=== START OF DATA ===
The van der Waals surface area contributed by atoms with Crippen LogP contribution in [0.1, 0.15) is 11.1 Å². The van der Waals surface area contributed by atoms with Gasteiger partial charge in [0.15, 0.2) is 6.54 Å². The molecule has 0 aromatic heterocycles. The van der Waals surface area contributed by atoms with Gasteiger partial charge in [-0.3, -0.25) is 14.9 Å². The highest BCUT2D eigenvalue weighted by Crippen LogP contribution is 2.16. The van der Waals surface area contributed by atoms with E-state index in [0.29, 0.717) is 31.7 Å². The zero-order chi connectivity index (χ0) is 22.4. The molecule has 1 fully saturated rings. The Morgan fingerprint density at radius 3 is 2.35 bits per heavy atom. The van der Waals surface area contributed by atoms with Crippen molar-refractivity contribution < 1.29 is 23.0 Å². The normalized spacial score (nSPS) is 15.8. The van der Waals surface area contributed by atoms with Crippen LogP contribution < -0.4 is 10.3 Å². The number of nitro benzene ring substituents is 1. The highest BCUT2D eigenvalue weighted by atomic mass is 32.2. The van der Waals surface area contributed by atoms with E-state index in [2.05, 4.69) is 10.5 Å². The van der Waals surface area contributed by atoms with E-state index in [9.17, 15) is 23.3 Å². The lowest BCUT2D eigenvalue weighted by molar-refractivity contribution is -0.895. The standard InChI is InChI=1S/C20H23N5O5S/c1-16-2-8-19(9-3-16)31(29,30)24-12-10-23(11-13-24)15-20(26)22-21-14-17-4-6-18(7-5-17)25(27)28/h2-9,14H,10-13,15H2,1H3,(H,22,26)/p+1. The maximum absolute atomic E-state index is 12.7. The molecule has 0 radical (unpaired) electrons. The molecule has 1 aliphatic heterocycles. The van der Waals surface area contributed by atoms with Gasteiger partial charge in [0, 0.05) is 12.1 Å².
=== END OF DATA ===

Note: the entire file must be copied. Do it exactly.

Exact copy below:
The van der Waals surface area contributed by atoms with Crippen LogP contribution in [0.1, 0.15) is 11.1 Å². The van der Waals surface area contributed by atoms with Gasteiger partial charge in [0.15, 0.2) is 6.54 Å². The molecule has 0 aromatic heterocycles. The van der Waals surface area contributed by atoms with Gasteiger partial charge in [-0.3, -0.25) is 14.9 Å². The highest BCUT2D eigenvalue weighted by Crippen LogP contribution is 2.16. The van der Waals surface area contributed by atoms with E-state index in [0.29, 0.717) is 31.7 Å². The zero-order chi connectivity index (χ0) is 22.4. The molecule has 1 fully saturated rings. The Morgan fingerprint density at radius 3 is 2.35 bits per heavy atom. The van der Waals surface area contributed by atoms with Crippen molar-refractivity contribution < 1.29 is 23.0 Å². The normalized spacial score (nSPS) is 15.8. The van der Waals surface area contributed by atoms with Crippen LogP contribution < -0.4 is 10.3 Å². The number of nitro benzene ring substituents is 1. The highest BCUT2D eigenvalue weighted by atomic mass is 32.2. The van der Waals surface area contributed by atoms with E-state index in [2.05, 4.69) is 10.5 Å². The van der Waals surface area contributed by atoms with E-state index in [9.17, 15) is 23.3 Å². The lowest BCUT2D eigenvalue weighted by molar-refractivity contribution is -0.895. The standard InChI is InChI=1S/C20H23N5O5S/c1-16-2-8-19(9-3-16)31(29,30)24-12-10-23(11-13-24)15-20(26)22-21-14-17-4-6-18(7-5-17)25(27)28/h2-9,14H,10-13,15H2,1H3,(H,22,26)/p+1. The maximum absolute atomic E-state index is 12.7. The molecule has 0 radical (unpaired) electrons. The molecule has 1 aliphatic heterocycles. The van der Waals surface area contributed by atoms with Gasteiger partial charge in [0, 0.05) is 12.1 Å².